I am honestly not trying to troll, or be a jerk. This is a genuine question. (I tried asking it on PZ Meyr’s blog. Haha, that was a funny. But I couldn’t get a straight answer.) How is women asking not be eyed up, or hit on, however awkwardly, or not having to hear the word “cunt”, and all of it, how is that different from Christians and Muslims not wanting to see cartoons of their prophets having sex with goats or dogs?
I get why it’s unpleasant. I really do. I totally get why you think someone who hits on you in a bad, clearly unwanted and unasked for way, is a stupid prick. I get how you can think that someone like Penn Jillette is a childish moron if he leers at playboy bunnies and can’t stop cussing. Personally I think it’s kinda hilarious, and I believe him that he would find it just as cool to give Randi lapdances from cute guys as he would enjoy them from cute women. But I understand how you can think it’s annoying and pathetic. Personally I think any woman wearing high heels and a push up bra and any man wearing tight leather shoes and tie are utterly pathetic. But I’m not going to call for some rule that they can’t wear that.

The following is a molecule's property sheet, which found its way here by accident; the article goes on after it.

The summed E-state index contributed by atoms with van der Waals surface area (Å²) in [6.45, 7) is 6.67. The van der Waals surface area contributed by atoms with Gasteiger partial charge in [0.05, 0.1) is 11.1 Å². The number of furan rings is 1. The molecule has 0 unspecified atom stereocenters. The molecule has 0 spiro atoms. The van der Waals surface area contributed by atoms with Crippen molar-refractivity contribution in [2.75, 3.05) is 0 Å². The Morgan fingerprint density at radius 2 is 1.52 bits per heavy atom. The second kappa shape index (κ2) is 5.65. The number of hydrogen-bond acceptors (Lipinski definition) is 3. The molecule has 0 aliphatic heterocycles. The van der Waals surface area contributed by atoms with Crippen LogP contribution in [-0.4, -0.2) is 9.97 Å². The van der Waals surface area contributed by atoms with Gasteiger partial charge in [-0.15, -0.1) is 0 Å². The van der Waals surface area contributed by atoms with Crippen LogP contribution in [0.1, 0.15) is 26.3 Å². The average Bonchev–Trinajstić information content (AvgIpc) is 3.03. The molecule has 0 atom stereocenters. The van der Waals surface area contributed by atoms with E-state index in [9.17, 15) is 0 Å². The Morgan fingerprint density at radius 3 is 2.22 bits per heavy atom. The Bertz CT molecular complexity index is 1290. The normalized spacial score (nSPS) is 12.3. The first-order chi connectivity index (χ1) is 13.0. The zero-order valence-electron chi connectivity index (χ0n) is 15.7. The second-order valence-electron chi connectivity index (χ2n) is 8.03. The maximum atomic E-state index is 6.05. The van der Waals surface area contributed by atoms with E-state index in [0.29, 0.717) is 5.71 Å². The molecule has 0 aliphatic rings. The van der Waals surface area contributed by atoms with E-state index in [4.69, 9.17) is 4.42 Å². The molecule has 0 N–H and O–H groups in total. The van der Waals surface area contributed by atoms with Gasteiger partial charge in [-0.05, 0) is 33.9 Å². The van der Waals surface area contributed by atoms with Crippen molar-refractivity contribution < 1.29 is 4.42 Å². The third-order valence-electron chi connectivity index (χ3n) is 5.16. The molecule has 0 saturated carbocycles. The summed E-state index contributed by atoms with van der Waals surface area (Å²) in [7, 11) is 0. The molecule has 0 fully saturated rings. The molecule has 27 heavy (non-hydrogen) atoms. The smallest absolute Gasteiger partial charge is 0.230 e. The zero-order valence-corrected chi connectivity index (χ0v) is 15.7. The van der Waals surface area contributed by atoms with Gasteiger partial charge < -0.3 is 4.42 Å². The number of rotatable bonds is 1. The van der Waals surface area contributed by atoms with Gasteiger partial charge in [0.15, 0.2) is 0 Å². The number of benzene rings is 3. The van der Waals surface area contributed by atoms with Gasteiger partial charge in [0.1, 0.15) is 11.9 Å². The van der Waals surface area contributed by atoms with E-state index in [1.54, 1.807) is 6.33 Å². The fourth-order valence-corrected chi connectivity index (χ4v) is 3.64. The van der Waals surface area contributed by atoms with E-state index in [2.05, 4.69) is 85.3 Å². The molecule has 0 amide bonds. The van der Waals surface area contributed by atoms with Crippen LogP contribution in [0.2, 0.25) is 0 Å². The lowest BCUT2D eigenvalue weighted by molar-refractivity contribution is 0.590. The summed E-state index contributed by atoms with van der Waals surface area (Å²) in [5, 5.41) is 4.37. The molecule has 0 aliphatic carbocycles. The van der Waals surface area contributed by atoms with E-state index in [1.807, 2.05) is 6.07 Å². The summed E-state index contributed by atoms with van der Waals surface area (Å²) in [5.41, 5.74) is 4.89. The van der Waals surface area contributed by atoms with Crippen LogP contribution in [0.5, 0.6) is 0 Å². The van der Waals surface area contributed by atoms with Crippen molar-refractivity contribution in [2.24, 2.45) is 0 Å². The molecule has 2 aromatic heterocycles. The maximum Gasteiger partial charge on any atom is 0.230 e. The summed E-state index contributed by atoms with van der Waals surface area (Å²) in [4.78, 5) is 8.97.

I get where the rule “do not use violence or treat people unequally in important matters (like employment)” comes from. I see the ethical necessity in a society to uphold that rule. But where does the rule “do not treat sex casually or be an awkward dick about it” come from? I am honestly perplexed by that. Is there any other basis for such a rule except Abrahamic religion? Again, you can dislike someone for doing that, sure. You can dislike someone for sporting a douchbag haircut. But call for public rules prohibiting it? That’s… odd, isn’t it?